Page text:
Along the way I have both developed a theology and philosophy for what I do and learned a variety of hard skills for improving creative productivity. I can teach on strategies and tactics, but I am most passionate about fostering a culture of creativity, and helping the dreams and ideas of both church leaders and church creatives grow together.
I am honored you’d consider me to speak at your next event.
Here are some of my newest topics and ideas.
Two Percent: Secrets to a More Creative and Fulfilling Life
Supposedly, since we’re made in the image of God the Creator, we have creativity in us. This may be theologically true, but most of us don’t know it to be so. The vast majority of us don’t consider ourselves to be creative at all. In fact, according to a famous longitudinal study, only two percent of us do. Most of us have lost our ability to create. Some of us have it and lose it, over and over again. What do the two percent know that the rest of us forget? This session explores the four aspects of a more creative life and offers several secrets to better creativity.
Jesus Marketer: How to Craft a Message That Changes Hearts and Lives
Many of us think of marketing as a necessary evil that comes after the more noble work of making a big idea. We like to pretend that how we present it doesn’t matter. And yet, coincidentally, our efforts often float away without reaching those who so desperately need it. The package matters. But the counter-intuitive reality is that communication that changes hearts and lives doesn’t begin with technology at all. What? Lucky for us, Jesus had a marketing strategy. The question for us is, in addition to communicating about Jesus, what if we began to communicate like Jesus?
Why Most Visual Art in Church Isn’t Really Art
I’ve been practicing, studying and teaching about the visual arts in worship since 1995. So imagine my surprise when an offhand tweet I wrote one day ended up revolutionizing my entire approach to arts and media in worship. My eureka led me to the realization that while many are calling for a return to the arts in worship, most of what we call “art” isn’t really art at all.
For Creatives: How to Survive Working in a Church
The nobility of using your gifts for God’s kingdom inspires many lovers of Beauty to work for the church. Unfortunately, the turnover rate is killer. In a passion for precision, Truth types quickly trample creatives underfoot. This session explores how to survive and even grow as a creative in a church environment.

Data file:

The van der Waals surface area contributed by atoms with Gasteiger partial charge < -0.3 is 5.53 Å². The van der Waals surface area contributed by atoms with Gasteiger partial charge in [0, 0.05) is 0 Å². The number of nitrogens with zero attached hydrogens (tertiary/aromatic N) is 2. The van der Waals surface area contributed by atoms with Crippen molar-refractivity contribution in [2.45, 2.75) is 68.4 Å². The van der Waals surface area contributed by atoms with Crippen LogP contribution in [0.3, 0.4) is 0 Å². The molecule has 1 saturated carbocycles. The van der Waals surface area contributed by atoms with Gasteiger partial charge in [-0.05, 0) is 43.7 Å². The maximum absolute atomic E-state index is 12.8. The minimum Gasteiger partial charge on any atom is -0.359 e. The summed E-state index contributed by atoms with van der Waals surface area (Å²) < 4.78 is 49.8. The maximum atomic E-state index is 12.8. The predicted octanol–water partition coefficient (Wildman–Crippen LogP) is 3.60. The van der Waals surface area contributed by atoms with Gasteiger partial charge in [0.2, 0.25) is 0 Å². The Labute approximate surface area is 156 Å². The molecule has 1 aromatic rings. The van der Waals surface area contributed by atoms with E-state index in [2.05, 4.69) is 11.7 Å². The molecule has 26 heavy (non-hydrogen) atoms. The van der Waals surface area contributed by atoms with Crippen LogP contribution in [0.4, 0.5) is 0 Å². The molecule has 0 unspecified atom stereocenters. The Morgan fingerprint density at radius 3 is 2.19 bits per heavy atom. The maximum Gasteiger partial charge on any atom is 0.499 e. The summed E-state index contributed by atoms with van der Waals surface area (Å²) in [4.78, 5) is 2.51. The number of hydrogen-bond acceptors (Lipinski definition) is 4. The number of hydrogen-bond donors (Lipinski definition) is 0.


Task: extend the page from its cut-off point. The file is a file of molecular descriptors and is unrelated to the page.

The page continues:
For Leaders: How to Make Your Church or Organization Awesome for Creatives
While many are talking about the power of story, few are creating a good corporate environment for successful storytelling to flourish. Instead, while leaders want more creative and dynamic environments, and storytellers and artists want a place to practice their craft, often the two groups can’t seem to work together. Ironically, many leaders diminish creativity in their staff without ever knowing it. This session explores secrets to unlocking creative potential. How can you create an environment for creatives to flourish?
Seven Secrets to Help People Remember Your Big Idea
Marketing is a hassle. You’ve got your cool creative idea produced and it sure would be a heck of a lot easier if people would automatically flock to it. Of course, this doesn’t happen. You’ve got to get the word out. To some extent, other people can help you do this, but when it comes down to it, the number one champion for your big idea is you. The first step is to admit your ownership. Say to yourself: I am responsible for marketing my own big idea. There, that wasn’t so bad. The rest is cake. Just follow these seven strategic approaches.
Ten Common Questions About Using Screens in Worship
Whether novice or seasoned veteran, these are the basic questions that everyone needs to know in order to use screens more effectively in worship. Consider this a crash course on screen use in your church.
I’m now booking events for 2014 and beyond. For a full explanation of how to invite me to speak, click here, or drop me a line in this handy web form and let’s discuss how I can help your next gathering.